Read Rogue Lawyer Page 2

  So Trots sits at the end of the table, his head buried in useless note taking, his eyes seeing nothing, his ears hearing nothing, but he feels the stares of all those sitting behind us who hate us and want to string us up with our client. Trots figures this too shall pass and he’ll get on with his life and career the moment the trial is over. He is wrong. As soon as possible, I’ll file an ethics complaint with the state bar association alleging Trots provided “ineffective assistance of counsel” before and during the trial. I’ve done this before and I know how to make it stick. I’m fighting my own battles with the bar and I understand the game. After I get finished with Trots, he’ll want to surrender his license and get a job at a used-car lot.

  Gardy takes his seat in the middle of our table. Trots does not look at his client, nor does he speak.

  Huver, the prosecutor, walks over and hands me a sheet of paper. There are no good mornings or hellos. We are so far beyond even the most benign pleasantries that a civilized grunt from either of us would be a surprise. I loathe this man the way he loathes me, but I have an advantage in the hating game. Almost monthly I deal with self-righteous prosecutors who lie, cheat, stonewall, cover up, ignore ethics, and do whatever it takes to get a conviction, even when they know the truth and the truth tells them they are wrong. So I know the breed, the ilk, the subclass of lawyer who’s above the law because he is the law. Huver, on the other hand, rarely deals with a rogue like me because, sadly for him, he doesn’t see many sensational cases, and almost none in which a defendant shows up with a pit bull for a protector. If he dealt with rabid defense lawyers more regularly, he might be more adept at hating us. For me, it’s a way of life.

  I take the sheet of paper and say, “So who’s your liar of the day?”

  He says nothing and walks a few feet back to his table, where his little gang of assistants huddle importantly in their dark suits and ham it up for the home crowd. They are on display in this, the biggest show of their miserable backwater careers, and I often get the impression that everyone from the DA’s office who can walk, talk, wear a cheap suit, and carry a new briefcase is packed around the table to insure justice.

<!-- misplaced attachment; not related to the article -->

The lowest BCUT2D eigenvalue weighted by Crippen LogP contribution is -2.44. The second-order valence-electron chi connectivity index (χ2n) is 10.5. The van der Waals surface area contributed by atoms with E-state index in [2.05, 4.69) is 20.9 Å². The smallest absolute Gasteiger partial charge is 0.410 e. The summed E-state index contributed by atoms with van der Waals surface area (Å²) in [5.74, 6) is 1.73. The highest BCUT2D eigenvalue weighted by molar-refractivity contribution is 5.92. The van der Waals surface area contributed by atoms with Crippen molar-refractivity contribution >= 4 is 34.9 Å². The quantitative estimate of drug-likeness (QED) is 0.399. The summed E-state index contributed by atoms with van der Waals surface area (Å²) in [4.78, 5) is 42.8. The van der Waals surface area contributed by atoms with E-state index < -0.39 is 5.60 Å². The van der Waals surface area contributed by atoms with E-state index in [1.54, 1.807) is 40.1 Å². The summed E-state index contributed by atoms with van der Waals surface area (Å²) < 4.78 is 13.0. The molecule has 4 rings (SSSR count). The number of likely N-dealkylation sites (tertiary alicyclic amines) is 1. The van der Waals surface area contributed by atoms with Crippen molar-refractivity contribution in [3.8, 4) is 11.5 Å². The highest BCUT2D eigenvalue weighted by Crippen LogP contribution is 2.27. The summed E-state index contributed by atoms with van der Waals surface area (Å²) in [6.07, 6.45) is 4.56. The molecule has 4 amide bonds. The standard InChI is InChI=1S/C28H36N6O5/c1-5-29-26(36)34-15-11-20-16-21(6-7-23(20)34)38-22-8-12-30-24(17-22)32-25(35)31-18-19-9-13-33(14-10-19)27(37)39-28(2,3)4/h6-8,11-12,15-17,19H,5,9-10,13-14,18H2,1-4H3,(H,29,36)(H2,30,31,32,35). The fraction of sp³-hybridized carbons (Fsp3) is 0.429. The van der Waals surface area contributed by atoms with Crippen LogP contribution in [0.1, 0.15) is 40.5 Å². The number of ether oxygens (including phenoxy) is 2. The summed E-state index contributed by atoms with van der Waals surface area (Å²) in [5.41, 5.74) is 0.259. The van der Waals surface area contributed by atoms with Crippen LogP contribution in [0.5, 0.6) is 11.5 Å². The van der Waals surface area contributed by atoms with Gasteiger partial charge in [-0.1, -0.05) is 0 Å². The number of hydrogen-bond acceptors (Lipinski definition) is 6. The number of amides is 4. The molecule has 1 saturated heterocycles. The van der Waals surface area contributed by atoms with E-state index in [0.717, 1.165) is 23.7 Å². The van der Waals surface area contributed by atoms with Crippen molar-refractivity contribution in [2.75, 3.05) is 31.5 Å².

The bailiff barks, I stand, Judge Kaufman enters, then we sit. Gardy refuses to stand in homage to the great man. Initially, this really pissed off His Honor. On the first day of trial—it now seems like months ago—he snapped at me, “Mr. Rudd, would you please ask your client to stand?”

  I did, and he refused. This embarrassed the judge and we discussed it later in his chambers. He threatened to hold my client in contempt and keep him in jail all day long during the trial. I tried to encourage this but let it slip that such an overreaction would be mentioned repeatedly on appeal.

  Gardy wisely observed, “What can they do to me that they haven’t already done?” So each morning Judge Kaufman begins the ceremonies with a long, nasty scowl at my client, who’s usually slouched in his chair either picking at his nose ring or nodding with his eyes closed. It’s impossible to tell which one of us, lawyer or client, Kaufman despises the most. Like the rest of Milo, he’s been convinced for a long time that Gardy is guilty. And, like everybody else in the courtroom, he has loathed me from day one.

  Doesn’t matter. In this line of work you rarely have allies and you quickly make enemies.

  Since he’s up for reelection next year, as is Huver, Kaufman slaps on his phony politician’s smile and welcomes everyone to his courtroom for another interesting day in the pursuit of the truth. Based on the calculations I made one day during lunch when the courtroom was empty, there are about 310 people sitting behind me. Except for Gardy’s mother and sister, everyone is fervently praying for a conviction, with a quick execution to follow. It’s up to Judge Kaufman to deliver. This is the judge who has so far allowed every word of bogus testimony offered by the State. At times it seems as though he’s afraid he might lose a vote or two if he sustains one of my objections.

  When everyone is in place, they bring in the jury. There are fourteen people crammed in the box—the chosen twelve plus a couple of alternates in case someone gets sick or does something wrong. They are not sequestered (though I requested this), so they are free to go home at night and trash Gardy and me over dinner. Late each afternoon, they are warned by His Honor not to utter a single word about the case, but you can almost hear them yakking as they drive away. Their decision has been made. If they voted right now, before we offer a single witness in defense, they would find him guilty and demand his execution. Then they would return home as heroes and talk about this trial for the rest of their lives. When Gardy gets the needle, they will take special pride in their crucial role in finding justice. They will be elevated in Milo. They will be congratulated, stopped on the streets, recognized at church.